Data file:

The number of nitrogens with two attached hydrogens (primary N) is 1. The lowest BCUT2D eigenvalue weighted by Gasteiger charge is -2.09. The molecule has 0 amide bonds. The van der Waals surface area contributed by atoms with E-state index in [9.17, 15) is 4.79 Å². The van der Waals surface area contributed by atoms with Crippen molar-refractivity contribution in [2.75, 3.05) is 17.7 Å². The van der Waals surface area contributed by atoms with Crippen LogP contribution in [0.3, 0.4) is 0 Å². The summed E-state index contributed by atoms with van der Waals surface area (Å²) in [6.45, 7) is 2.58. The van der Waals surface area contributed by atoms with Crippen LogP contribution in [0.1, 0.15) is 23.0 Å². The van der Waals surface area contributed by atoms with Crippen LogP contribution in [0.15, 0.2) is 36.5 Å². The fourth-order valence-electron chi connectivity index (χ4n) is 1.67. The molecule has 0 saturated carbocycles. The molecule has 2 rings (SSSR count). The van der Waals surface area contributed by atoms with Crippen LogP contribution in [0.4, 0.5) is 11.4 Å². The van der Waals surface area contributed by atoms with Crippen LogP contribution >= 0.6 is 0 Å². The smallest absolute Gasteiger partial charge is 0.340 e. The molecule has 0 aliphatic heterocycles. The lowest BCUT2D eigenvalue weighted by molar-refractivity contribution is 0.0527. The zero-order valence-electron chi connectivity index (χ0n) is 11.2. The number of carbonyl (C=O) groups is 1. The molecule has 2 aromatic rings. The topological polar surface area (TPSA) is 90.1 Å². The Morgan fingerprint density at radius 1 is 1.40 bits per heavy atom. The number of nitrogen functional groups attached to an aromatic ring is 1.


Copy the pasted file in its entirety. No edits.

The number of nitrogens with two attached hydrogens (primary N) is 1. The lowest BCUT2D eigenvalue weighted by Gasteiger charge is -2.09. The molecule has 0 amide bonds. The van der Waals surface area contributed by atoms with E-state index in [9.17, 15) is 4.79 Å². The van der Waals surface area contributed by atoms with Crippen molar-refractivity contribution in [2.75, 3.05) is 17.7 Å². The van der Waals surface area contributed by atoms with Crippen LogP contribution in [0.3, 0.4) is 0 Å². The summed E-state index contributed by atoms with van der Waals surface area (Å²) in [6.45, 7) is 2.58. The van der Waals surface area contributed by atoms with Crippen LogP contribution in [0.1, 0.15) is 23.0 Å². The van der Waals surface area contributed by atoms with Crippen LogP contribution in [0.15, 0.2) is 36.5 Å². The fourth-order valence-electron chi connectivity index (χ4n) is 1.67. The molecule has 0 saturated carbocycles. The molecule has 2 rings (SSSR count). The van der Waals surface area contributed by atoms with Crippen LogP contribution in [0.4, 0.5) is 11.4 Å². The van der Waals surface area contributed by atoms with Crippen LogP contribution >= 0.6 is 0 Å². The smallest absolute Gasteiger partial charge is 0.340 e. The molecule has 0 aliphatic heterocycles. The lowest BCUT2D eigenvalue weighted by molar-refractivity contribution is 0.0527. The zero-order valence-electron chi connectivity index (χ0n) is 11.2. The number of carbonyl (C=O) groups is 1. The molecule has 2 aromatic rings. The topological polar surface area (TPSA) is 90.1 Å². The Morgan fingerprint density at radius 1 is 1.40 bits per heavy atom. The number of nitrogen functional groups attached to an aromatic ring is 1.